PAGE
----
Dictionary of National Biography, 1885-1900/Atkyns, Edward (1587-1669)

ATKYNS, Sir EDWARD (1587–1669), baron of the exchequer, was the third son of Richard Atkyns, and was born in 1587, apparently at Bensington in Oxfordshire (Harl. MS. 5801 f. 9; Cal. State Papers, 1653–4, p. 398). Admitted, 5 Feb. 1600–1, a student of Lincoln's Inn, where his father and grandfather had both attained legal honours, he was called to the bar 25 Jan. 1613–14, became governor of the society in 1630, and was two years later nominated ‘autumn reader.’ On 7 Feb. 1622–3 Atkyns appeared before the Star Chamber as counsel for William Prynne, charged with libelling the queen in his ‘Histriomastix,’ and defended his client's character from his personal acquaintance with him ‘in a society of inns of court, where he has lived.’ It is probable that he gave similar aid to Henry Burton and Dr. John Bastwick when brought before the same tribunal in 1637; for in 1640 Burton and Bastwick, while petitioning the Long parliament to reconsider their sentence of imprisonment, requested permission to obtain Atkyns's legal assistance in stating their case. Atkyns had so far identified himself with the popular cause that his promotion to a serjeanty by the king on 19 May 1640—a fortnight after the dissolution of the Short parliament—must be regarded as an endeavour either to conciliate the parliamentarians or to alienate Atkyns from them. Atkyns, however, accepted the honour, and made no change in his conduct. But a royal patent, issued on 7 Oct. 1640 (Rymer, Fœdera, xx. 447), appointing Atkyns a baron of the exchequer, did not, for reasons that we have been unable to ascertain, take effect. In 1643, when the Commons entered into negotiations with Charles I, they demanded that ‘Mr. Serjeant Atkyns should be made justice of the King's Bench’ (Clarendon, ii. 478), and on 28 Oct. 1645, despairing of any settlement with the crown, they created him, by their own order, baron of the exchequer. That post Atkyns held till 4 Aug. 1648, when, by an order of the Lords (Journal, x. 419 a), he was removed to the court of Common Pleas. After the king's death, Atkyns, according to Foss, refused to accept a commission from the provisional council of state continuing him in his office, but on 9 Dec. 1650 he was nominated, without any protest on his part, one of the judges to try disturbers of the peace in the eastern counties, and was consulted by Cromwell on legal business. On 16 Jan. 1653–4, he delivered before the protector and his council the opinion of the judges stating the liability of an alien, Don Pantaleone, the brother of the Portuguese ambassador, to be tried in an English court of law on a charge of murder alleged to have been committed during a riot in the New Exchange, London, and at Pantaleone's trial Atkyns was one of the presiding judges. The only instance in which Atkyns openly refused to act with the Commonwealth authorities was in June 1654 at the trial, by special commission, of Gerard and others for conspiracy to murder Cromwell, an offence described in the indictment as high treason. An ordinance of the council had in the previous January brought the crime within the legal definition of treason, and before the trial commenced, Atkyns, with the other judges, was requested to bind himself by oath to give the ordinance effect. But this he declined to do: ‘By the law,’ he said, ‘no man indicted for treason but ought to be tried by a jury; by this ordinance it is otherwise; and therefore this oath [seems] contrary to the other oaths I have taken.’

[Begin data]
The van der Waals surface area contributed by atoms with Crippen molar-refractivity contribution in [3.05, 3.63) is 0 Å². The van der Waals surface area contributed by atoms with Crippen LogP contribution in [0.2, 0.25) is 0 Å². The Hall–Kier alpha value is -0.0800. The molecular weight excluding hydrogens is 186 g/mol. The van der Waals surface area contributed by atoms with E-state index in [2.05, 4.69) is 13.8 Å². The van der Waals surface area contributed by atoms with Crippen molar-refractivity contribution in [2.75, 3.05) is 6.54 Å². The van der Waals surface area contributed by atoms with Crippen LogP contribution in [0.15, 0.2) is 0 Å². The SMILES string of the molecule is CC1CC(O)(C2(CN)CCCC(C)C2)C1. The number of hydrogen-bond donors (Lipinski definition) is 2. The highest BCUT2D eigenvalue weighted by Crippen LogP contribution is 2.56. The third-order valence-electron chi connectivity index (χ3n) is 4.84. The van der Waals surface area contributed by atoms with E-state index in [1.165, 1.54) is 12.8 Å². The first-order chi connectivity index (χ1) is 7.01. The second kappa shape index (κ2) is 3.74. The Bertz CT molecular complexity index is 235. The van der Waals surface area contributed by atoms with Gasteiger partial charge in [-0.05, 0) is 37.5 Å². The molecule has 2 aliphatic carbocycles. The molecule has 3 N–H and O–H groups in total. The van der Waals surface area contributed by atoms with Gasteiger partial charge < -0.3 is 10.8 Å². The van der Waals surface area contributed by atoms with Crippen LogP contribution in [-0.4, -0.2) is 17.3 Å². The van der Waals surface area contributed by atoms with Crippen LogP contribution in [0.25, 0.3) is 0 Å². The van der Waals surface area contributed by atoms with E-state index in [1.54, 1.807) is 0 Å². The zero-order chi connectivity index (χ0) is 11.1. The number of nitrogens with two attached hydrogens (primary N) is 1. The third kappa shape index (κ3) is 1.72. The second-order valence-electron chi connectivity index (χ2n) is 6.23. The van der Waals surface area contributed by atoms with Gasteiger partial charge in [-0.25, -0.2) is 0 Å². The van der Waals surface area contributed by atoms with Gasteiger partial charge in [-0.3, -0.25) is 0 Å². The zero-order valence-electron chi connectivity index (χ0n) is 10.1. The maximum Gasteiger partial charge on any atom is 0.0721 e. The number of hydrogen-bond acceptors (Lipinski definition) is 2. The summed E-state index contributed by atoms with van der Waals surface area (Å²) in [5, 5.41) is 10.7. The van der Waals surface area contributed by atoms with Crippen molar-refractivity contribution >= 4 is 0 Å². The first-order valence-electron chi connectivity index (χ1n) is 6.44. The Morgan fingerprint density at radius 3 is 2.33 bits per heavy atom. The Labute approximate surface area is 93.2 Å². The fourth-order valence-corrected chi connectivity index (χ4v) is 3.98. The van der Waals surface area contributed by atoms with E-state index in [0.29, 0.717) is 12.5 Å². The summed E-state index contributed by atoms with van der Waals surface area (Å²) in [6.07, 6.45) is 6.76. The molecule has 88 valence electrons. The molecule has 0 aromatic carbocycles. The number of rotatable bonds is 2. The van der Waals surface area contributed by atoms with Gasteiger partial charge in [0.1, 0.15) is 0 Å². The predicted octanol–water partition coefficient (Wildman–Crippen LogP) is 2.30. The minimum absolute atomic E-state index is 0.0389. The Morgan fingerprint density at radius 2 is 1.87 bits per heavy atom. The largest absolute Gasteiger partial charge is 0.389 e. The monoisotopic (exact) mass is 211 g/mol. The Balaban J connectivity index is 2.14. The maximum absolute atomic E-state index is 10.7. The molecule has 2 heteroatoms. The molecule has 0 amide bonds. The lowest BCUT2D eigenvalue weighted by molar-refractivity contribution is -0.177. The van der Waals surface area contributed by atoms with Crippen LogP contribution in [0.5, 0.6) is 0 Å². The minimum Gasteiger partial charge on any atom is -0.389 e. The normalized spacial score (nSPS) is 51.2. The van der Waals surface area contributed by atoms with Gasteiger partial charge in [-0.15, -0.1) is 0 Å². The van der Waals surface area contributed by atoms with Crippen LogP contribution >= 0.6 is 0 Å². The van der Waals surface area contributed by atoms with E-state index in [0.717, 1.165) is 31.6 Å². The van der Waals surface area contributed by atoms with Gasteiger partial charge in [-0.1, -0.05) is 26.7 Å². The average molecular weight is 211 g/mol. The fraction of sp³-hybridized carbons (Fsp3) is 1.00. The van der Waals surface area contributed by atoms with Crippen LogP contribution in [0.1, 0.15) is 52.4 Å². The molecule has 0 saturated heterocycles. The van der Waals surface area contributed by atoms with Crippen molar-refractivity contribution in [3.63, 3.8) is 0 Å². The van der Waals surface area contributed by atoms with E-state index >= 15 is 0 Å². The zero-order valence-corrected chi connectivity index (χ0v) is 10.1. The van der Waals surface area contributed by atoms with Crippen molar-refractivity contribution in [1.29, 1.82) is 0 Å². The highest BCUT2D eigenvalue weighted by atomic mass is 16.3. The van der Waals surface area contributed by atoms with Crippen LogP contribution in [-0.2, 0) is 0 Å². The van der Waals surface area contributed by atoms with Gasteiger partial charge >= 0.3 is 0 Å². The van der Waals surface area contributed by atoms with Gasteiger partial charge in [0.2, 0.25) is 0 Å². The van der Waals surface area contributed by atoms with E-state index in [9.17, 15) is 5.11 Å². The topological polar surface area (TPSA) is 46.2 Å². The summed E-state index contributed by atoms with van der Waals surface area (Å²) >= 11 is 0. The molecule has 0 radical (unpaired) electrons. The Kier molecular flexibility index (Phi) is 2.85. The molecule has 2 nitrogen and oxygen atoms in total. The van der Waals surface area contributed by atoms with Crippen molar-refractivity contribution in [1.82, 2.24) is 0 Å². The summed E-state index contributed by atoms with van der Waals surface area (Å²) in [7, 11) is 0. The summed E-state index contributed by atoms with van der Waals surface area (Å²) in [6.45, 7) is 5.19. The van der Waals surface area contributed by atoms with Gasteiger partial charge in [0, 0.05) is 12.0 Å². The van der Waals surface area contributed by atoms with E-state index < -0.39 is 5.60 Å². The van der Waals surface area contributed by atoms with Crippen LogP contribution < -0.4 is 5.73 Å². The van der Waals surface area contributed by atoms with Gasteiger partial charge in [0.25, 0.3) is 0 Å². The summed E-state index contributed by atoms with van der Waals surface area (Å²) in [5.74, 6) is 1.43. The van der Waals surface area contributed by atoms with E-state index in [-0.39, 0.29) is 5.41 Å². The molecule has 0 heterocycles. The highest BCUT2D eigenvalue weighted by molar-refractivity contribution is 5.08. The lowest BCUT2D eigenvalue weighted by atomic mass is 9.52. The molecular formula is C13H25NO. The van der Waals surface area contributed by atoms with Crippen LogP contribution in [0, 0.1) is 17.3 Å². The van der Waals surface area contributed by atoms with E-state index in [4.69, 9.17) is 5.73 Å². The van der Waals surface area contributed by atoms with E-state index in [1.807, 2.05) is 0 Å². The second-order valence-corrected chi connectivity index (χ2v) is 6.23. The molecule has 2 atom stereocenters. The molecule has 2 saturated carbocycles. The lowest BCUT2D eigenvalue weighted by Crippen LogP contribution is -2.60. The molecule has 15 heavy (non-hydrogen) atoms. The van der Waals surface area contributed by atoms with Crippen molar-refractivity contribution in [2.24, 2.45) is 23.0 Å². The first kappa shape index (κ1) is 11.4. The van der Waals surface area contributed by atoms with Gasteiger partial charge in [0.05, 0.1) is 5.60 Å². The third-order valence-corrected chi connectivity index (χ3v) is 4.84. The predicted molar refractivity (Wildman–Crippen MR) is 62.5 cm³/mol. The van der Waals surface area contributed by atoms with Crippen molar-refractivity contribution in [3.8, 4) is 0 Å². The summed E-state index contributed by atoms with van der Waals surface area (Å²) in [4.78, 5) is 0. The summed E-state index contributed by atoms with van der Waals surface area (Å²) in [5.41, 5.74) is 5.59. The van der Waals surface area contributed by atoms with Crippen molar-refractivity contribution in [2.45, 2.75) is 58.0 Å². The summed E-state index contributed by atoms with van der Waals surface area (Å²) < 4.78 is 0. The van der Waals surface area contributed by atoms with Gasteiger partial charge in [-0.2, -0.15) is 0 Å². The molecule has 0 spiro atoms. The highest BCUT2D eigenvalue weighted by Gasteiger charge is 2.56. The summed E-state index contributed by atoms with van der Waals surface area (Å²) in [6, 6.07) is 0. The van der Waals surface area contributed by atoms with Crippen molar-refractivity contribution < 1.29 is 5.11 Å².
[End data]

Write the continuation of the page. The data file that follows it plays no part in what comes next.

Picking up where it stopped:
This episode did not affect Atkyns's position. In succeeding years he continued on the bench, and maintained his former relations with Cromwell. He was renominated a judge on the first return of the Long parliament to Westminster in May 1659, but on its second return in the following year his name was omitted from the list of duly appointed judges. After the Restoration, in May 1660, Atkyns, however, was created anew (23 June) a baron of the exchequer and knighted. On 9 Oct. following, he was one of the presiding judges at the trial of the regicides, but took no prominent part in the proceedings. On 9 March 1660–1 he fell seriously ill on the midland circuit; on 20 April 1661 he arranged, with others, the procedure to be followed at the trial of Lord Morley for murder; and on 1 April 1668 he took part in an important trial of certain rioters charged with high treason. He died 9 Oct. 1669, at Albury Hall, Hertfordshire, an estate that he had purchased in 1661. He is described by Chauncy as ‘a grave and learned judge,’ and in spite of his political conduct, which was somewhat variable, as ‘a most just and charitable man.’

Atkyns married (1) Ursula, daughter of Sir Thomas Dacres, by whom he had two sons, Robert and Edward, who both became judges of eminence, and three daughters; and (2) Frances, daughter of John Berry, of Lydd, Kent, by whom he had no issue. His first wife died 26 June 1644, and was buried in Cheshunt Church, Hertfordshire (Cussan's Hertfordshire, ii. 225). His second wife, whom Atkyns married 16 Sept. 1645, long survived him, and died 2 March 1703–4, at the reputed age of 100.

[Foss's Lives of the Judges, vii. 53 et seq.; State Trials, vols. iii. v. vi.; State Paper Calendars, 1640–1667; Whitelocke's Memorials (1853), iv. 107, 246; Noble's continuation of Granger, ii. 295; Chauncy's Hertfordshire (1817), i. 294, &c.; Harl. MS. 5801 f. 9 b; Notes and Queries (2nd series) ix. 197, 294.]

S. L. L.

Dictionary of National Biography, Errata (1904), p.10
N.B.— f.e. stands for from end and l.l. for last line

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227 i 19 Atkyns, Sir Edward: for Hensington read Bensington